Oscar Murillo’s diverse works have been attracting a lot of attention in the contemporary art world. From producing highly sought-after paintings, to creating lively Colombian-inspired events, the London-based artist certainly knows how to put on a show. At the core of Murillo’s practice there also lies a more serious desire to bring together people from different backgrounds, breaking down social and cultural barriers.
In a relatively short space of time Oscar Murillo has gone from hard-up student to internationally recognised contemporary artist. His paintings command vast sums at auctions and his works are shown globally in major exhibition venues. Prominent galleries represent the artist, including Carlos/Ishikawa and David Zwirner.
Murillo is perhaps best known for his rough-textured, patchwork paintings, upon which he allows dirt to accumulate in his East London studio. An unfinished, experimental quality is part of the appeal of these works, combined with the lack of pristine care normally associated with valuable art works. Yet Murillo is not simply a painter, he is also an event co-ordinator, bringing together different cultures for participatory celebrations and performance-based installations. He commands these exciting projects with appropriate energy for someone born in 1986, whilst simultaneously injecting references to his Colombian roots.
One of Murillo’s most intriguing exhibitions is A Mercantile Novel, at the David Zwirner gallery in New York. It involves the re-creation of a factory production line, making confectionary to give away to visitors. Chocolate-covered marshmallows will be produced on site by one of Colombia’s biggest sweet manufacturers, Colombina. Murillo has close connections with this company, based in his hometown of La Paila, which has employed four generations of his family, including his parents. The artist hopes to highlight the global nature of manufacturing by installing, in a New York gallery, the whole assembly line and workplace signage from Colombia. Tens of thousands of the chocolate treats will be produced and handed out to visitors throughout the course of the exhibition, enacting a form of good will that Murillo wishes to encourage through his work. Moreover, recipients are asked to share the journey of their gifts on social media sites, inspiring interaction amongst strangers in a big city. Murillo also designed the packaging of the goods, featuring a smiley face often seen on New York carrier bags, and the slogan ‘Have a nice day!’ to reinforce this friendliness.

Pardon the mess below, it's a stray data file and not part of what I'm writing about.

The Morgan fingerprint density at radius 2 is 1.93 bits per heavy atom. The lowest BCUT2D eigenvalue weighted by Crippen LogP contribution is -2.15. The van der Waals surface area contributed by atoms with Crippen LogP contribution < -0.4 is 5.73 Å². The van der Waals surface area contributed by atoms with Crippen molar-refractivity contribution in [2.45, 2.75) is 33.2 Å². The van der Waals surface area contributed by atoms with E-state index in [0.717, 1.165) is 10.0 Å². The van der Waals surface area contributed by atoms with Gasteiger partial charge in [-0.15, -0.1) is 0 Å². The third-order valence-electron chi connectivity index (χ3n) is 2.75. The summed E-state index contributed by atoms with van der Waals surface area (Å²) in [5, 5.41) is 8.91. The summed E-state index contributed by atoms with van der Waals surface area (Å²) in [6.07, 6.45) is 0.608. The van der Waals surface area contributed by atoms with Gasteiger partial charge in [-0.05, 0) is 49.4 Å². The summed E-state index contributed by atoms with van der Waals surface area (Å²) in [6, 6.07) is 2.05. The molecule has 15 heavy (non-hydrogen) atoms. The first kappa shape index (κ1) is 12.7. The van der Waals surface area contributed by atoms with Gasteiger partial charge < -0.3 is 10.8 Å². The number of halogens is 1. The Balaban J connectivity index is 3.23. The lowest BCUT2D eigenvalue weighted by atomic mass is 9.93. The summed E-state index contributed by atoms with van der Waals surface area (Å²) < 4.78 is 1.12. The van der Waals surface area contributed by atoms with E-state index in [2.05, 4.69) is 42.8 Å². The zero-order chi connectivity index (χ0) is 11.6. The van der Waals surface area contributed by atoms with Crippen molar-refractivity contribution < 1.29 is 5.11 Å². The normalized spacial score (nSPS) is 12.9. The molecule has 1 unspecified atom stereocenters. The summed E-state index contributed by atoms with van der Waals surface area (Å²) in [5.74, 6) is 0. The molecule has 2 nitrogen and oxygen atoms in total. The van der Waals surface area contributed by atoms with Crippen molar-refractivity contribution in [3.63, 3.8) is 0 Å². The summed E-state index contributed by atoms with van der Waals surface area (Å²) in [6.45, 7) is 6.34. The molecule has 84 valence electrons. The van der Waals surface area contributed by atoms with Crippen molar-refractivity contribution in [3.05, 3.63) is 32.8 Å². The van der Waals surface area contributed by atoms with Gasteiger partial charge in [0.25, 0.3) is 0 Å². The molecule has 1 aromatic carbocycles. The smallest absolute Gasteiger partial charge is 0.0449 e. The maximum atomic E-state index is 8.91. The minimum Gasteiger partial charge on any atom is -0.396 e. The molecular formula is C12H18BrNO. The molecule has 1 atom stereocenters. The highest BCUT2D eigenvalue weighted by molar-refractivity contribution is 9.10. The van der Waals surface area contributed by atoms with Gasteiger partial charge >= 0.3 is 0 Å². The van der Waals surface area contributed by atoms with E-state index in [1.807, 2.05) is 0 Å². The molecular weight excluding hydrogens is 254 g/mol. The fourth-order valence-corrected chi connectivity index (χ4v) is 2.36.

A Mercantile Novel is a perfect example of the way in which Murillo’s installations increasingly push the boundaries of what is classed as visual art. They become social occasions and online events for all to enjoy, aided by the creation of exhibition-tracking websites, like mercantilenovel.com. By broadening and democratising art, Murillo is conveying his most powerful messages concerning social mobility, globalisation and cultural diversity. This can be witnessed in projects like Frequencies, in which Murillo visits schools across the globe, inspiring children to document their creativity on canvases attached to desks. Murillo also reacts to the exclusivity of art establishments by staging events that encourage people from different backgrounds to mix together. In 2012 he co-ordinated a performance and party night in the summer pavilion at London’s Serpentine Gallery. Guests were both spectators and participants in dance competitions and karaoke influenced by Murillo’s Latin American roots. The artist invited Colombian friends, many of them office cleaners, to the event, appropriately titled The Cleaners’ Late Summer Party with COMME des GARÇONS. Murillo extended this generosity by giving away prizes of T-shirts made by COMME des GARÇONS, bought from the proceeds of his advertising campaign for the brand.